A few years ago I was on a trip with my Mum in Switzerland. She is a Girl Guide leader and from a young age she taught me how to lay a fire and to ensure it would go all night with no more than two matches. We were staying at a Girl Guides Chalet and some Boy Scouts were visiting for a traditional campfire. The Scouts had tried unsuccessfully to get the fire started. So, naturally we stepped in.
Instead of a haphazard pile of wood, we built a council fire, which is structured as a square based pyramid, with alternate layers of sticks in each direction. Once the fire was lit it continued to burn through the layers, leaving wonderful coals for our marshmallows later in the evening.
Like a fire, collaboration needs structure, if the ideas are to burn beyond a spark. Valuable ideas aren't created in a vacuum, rather they emerge from within a cultural context and have their foundation in existing knowledge. Beyond the serendipity of random interactions, a structured collaborative process can help to build on these foundations, rather than discard them.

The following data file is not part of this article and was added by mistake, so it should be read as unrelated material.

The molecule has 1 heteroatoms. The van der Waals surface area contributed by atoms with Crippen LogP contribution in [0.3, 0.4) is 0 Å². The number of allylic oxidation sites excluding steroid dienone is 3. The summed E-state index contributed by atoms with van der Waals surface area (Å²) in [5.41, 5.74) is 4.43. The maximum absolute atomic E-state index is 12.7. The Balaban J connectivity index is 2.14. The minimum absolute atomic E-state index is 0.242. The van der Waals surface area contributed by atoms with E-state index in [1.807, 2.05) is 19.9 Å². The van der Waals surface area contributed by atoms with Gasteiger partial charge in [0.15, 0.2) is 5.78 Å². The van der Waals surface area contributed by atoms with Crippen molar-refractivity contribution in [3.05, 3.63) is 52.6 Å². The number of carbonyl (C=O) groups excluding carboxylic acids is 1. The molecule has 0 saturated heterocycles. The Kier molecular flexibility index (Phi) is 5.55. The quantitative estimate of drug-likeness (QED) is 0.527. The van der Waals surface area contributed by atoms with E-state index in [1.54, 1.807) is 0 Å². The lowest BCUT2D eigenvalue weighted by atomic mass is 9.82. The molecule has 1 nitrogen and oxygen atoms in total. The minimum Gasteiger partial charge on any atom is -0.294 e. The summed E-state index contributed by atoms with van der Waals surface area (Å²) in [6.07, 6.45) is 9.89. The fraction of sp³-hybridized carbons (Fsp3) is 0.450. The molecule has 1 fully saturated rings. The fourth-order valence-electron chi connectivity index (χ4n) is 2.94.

Last week I wrote about how collaboration for innovation needs to be safe. It also needs to be structured, to make the most of collective learning, both past and present.
This is the second of three articles on collaboration. As well as being structured, collaboration needs to be safe and seamless. You can read article one here, and article three here.